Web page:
2017’s Trees of the Year

TEXT TARYN ARNOTT VAN JAARSVELD PHOTOGRAPHS GEOFF NICHOLS, HUGO BEZUIDENHOUT, MERVYN LOTTER

With nearly 2 000 indigenous trees in South Africa, natural, endemic trees are a staple in any garden. Why not opt for 2017’s Trees of the Year?

Once established, even the rarest of trees can define your garden for decades. Every year, two trees are named as Tree of the Year in the lead up to Arbour Week. One common and one rare species are chosen to raise public awareness about the diversity of trees significant to the country. In 2017, South Africans will celebrate the ebony tree (Euclea pseudebenus) as the rare tree and buffalo thorn (Ziziphus mucronata) as the common tree.

Ebony tree

At a glance

Positions: Full sun.
Plant: Early spring.
Water: Drought resistant. Water once a week if planted in loamy clay or once every two weeks in sandy soil.
Size: 3–10 metres
Frost tolerance: Young plants are vulnerable to frost, so should be protected.

If it’s honey bees, water-wise trees and elegant draping shade you’re after, the ebony tree is ideal. This tree is fast becoming a popular addition to any garden, especially in small, dry gardens.

This drought-resistant tree thrives in harsh desert conditions and is suited to arid or semi-arid regions with long hot summers. It does, however, cope in both winter and summer rainfall areas. Many large specimens can be found in Augrabies Falls National Park and /Ai/Ais- Richtersveld Transfrontier Park.

“Ebony trees are found in abundance on the alluvial floodplains of the Orange River,” says Dr Hugo Bezuidenhout, vegetation ecologist at SANParks. “They prefer the floodplains because they get bursts of water, but not too regularly,” he says.

This shrub-like evergreen attracts birds, butterflies and bees. It is elegantly draped and seems out of place in the often-harsh environments in which it is found. Its large drooping branches, hanging like a skirt around the stem, offer sought-after shade.

The resemblance of the inner wood to the true ebony (Diospyros ebenus) is remarkable. Its wood is often used for chess boards and furniture, and as firewood.  “The nucleus of the tree’s stem is black and looks burnt, which is where it gets its common name from,” says Bezuidenhout.  It is also recognised by its greyish, rough bark.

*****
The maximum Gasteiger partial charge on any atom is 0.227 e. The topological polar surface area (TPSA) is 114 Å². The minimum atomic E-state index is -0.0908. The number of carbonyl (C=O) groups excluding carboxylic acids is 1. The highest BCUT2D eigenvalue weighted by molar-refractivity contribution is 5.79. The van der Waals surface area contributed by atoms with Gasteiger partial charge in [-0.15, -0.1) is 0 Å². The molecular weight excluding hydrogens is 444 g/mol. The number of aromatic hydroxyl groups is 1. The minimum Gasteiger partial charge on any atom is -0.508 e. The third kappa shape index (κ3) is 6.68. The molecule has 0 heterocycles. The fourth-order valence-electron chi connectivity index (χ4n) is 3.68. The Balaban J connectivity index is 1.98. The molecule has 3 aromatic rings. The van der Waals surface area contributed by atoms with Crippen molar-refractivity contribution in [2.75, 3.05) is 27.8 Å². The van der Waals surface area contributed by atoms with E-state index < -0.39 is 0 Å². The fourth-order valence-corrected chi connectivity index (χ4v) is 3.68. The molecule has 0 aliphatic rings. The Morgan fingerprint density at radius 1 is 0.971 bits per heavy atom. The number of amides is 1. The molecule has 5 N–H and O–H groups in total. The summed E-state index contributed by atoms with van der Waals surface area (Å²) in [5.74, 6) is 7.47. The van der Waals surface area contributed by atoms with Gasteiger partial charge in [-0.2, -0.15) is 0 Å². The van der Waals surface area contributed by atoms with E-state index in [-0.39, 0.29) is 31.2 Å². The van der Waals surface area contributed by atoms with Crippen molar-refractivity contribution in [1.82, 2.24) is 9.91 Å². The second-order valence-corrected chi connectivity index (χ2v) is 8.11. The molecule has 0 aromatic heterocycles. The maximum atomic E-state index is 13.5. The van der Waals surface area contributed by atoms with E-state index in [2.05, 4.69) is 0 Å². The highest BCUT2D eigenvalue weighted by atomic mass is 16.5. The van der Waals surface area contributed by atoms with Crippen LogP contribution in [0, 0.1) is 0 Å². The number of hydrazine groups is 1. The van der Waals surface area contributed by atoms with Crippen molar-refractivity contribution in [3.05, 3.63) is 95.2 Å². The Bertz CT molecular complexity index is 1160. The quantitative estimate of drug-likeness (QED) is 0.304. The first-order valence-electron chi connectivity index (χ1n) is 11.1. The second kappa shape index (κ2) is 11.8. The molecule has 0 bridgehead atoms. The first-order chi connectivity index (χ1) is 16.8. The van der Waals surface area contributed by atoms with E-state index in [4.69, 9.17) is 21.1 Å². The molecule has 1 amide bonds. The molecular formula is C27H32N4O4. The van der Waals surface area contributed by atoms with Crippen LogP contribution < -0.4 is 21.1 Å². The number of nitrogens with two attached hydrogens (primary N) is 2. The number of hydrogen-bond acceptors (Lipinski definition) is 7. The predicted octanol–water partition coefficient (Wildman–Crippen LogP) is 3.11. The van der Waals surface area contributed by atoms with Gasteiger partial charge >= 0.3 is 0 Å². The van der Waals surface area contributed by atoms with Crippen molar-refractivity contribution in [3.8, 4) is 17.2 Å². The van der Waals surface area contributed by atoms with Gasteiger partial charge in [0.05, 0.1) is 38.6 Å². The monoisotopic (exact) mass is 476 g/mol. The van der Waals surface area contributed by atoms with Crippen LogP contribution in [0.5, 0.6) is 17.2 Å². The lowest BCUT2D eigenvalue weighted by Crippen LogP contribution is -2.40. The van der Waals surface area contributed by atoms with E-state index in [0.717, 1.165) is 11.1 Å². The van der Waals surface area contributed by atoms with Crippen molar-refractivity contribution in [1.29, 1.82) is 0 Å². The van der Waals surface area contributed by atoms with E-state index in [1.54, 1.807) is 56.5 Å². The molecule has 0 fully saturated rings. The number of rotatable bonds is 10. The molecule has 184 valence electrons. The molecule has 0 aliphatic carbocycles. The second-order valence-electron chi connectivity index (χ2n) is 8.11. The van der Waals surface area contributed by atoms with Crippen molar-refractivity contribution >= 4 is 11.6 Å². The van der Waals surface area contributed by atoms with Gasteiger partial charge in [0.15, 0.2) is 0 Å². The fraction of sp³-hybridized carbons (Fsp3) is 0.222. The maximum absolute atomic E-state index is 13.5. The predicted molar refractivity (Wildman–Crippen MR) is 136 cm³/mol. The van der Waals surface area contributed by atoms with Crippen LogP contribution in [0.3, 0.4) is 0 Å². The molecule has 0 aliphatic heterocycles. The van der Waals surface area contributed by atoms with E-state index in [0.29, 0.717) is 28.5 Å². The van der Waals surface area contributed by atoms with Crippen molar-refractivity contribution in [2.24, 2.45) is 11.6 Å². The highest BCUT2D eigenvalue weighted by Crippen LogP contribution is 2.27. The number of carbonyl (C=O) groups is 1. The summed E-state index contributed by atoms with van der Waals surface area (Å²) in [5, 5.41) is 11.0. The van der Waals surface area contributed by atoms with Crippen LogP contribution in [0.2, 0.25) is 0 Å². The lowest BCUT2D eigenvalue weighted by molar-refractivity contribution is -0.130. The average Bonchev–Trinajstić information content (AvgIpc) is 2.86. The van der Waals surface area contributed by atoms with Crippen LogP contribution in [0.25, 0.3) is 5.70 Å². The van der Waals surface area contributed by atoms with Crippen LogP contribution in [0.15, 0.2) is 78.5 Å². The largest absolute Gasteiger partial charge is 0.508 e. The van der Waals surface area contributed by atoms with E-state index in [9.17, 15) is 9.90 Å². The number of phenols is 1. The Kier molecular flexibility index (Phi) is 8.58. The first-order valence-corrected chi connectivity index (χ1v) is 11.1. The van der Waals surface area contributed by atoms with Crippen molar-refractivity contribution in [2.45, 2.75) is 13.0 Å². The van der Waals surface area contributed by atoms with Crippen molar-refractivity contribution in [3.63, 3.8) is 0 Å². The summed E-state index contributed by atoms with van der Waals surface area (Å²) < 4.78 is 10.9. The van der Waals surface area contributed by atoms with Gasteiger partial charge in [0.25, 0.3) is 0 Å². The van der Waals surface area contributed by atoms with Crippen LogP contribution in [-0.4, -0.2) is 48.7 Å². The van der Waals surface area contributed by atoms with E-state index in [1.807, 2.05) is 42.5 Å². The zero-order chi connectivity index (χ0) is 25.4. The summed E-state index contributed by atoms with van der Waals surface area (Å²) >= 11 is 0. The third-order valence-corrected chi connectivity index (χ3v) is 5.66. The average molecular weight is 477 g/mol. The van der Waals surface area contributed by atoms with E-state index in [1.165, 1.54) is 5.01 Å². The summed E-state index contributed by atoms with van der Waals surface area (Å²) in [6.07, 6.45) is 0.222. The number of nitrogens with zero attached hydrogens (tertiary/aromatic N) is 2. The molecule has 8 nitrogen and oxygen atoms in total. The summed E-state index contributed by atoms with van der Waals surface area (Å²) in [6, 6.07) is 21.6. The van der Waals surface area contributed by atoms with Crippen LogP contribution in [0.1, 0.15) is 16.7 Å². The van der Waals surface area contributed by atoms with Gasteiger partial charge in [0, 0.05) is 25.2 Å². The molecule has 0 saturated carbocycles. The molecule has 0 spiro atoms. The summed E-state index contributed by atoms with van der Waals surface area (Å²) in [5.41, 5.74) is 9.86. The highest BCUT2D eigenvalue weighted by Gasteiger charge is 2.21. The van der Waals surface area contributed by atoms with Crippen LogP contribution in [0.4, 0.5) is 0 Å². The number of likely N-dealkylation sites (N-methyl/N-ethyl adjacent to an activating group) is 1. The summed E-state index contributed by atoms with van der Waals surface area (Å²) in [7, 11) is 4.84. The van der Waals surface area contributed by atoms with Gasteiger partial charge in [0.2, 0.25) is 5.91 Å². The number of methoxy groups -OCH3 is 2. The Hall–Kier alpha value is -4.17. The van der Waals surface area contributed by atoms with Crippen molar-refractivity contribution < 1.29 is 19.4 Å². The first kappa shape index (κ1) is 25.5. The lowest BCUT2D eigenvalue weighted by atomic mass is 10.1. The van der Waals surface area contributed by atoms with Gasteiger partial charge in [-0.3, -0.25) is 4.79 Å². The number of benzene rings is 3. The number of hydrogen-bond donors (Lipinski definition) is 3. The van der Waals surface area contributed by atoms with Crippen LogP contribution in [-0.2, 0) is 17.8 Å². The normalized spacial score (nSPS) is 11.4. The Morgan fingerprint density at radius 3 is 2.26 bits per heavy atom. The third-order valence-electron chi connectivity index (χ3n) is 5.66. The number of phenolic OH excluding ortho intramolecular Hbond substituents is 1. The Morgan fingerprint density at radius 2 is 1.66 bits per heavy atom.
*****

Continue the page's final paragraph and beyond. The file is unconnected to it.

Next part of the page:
The tree has long, and narrow blue-green leaves and its cream-coloured flowers appear between winter and spring.  In late summer the green berry fruits turn black when ripe.

Interesting uses

In traditional medicine, the roots are used for treating toothache and headaches and the ripe fruits are also edible and have an astringent, sweet taste.

Growing tips

  • Plant the trees in loamy clay soil.
  • Young plants must be watered generously.
  • If planted in loamy soil, however, be sure not to overwater. The trees do not like wet feet.
  • As older specimens spread out in an umbrella shape, plant them where they will have space, away from walls and buildings.

Buffalo Thorn (or Hairy Buffalo Thorn) Ziziphus mucronata

At a glance

Positions: Lives happily in sun, shade and semi-shade.
Water: Water regularly until established. Water and efficient drainage are essential for seedlings.
Size: 3–10 metres
Frost tolerance: Very hardy and mostly frost resistant

For a hardy tree for any situation, opt for the hairy buffalo thorn. Also known as a blinkblaar-wag-‘n-bietjie, the tree does well in the summer rainfall areas of sub-Saharan Africa. These frost-resistant deciduous trees are found throughout South Africa, although they are not common in the Western Cape. A few truly magnificent specimens can be seen in Skukuza rest camp in the Kruger National Park.

The tree can be shaped as a medium shrub or left to develop into a tree. With their large thorny extensive branches, they make good hedges and natural walls. Their height provides good nesting positions for birds such as weavers.

“As it grows very tall, it is favoured by many creatures, which create an extensive ecosystem,” says Michele Hofmeyr, botanist at Skukuza Nursery.

The ovate leaves are glossy green, turning golden yellow in autumn. Their greenish yellow flowers emerge in dense clusters in early summer.

A carpet of the hard seeds is often found underneath the tree. “This results in new seedlings growing underneath the mother tree,” says Hofmeyr.

The tree has cultural significance. In Zulu culture, it is used in burial rites and is known to be planted on the graves of chiefs.

Interesting uses

The hairy buffalo thorn’s antifungal properties are widely used for medicinal purposes, such as treating stomach ailments, skin ulcers, chest problems, glandular swellings and many types of pain. Its fruits are edible, and its seeds are traditionally roasted as a coffee substitute.

 Growing tips

  • Seedlings should be planted in full sun, and require ample drainage.
  • While the tree grows well everywhere, seedlings are less hardy and should be treated with care.
  • Mulch well when planting initially. Continue to feed and water regularly to speed up the growing process.
  • The trees can grow very large, and drop their thorny branches easily. Plant them in a more remote part of the garden not frequented by people and pets.
  • The roots are not aggressive, but the tree still requires ample space.
  • The canopy of the tree spreads widely. If aiming to maintain a shrub shape, prune it regularly.
  • The tree can grow up to four metres in just four years.
  • Water regularly in winter, and less often in summer.
  • Fertilise just before the first spring rains.
  • They prefer alluvial soil, and cope well in sandy, clay, and loamy soil.

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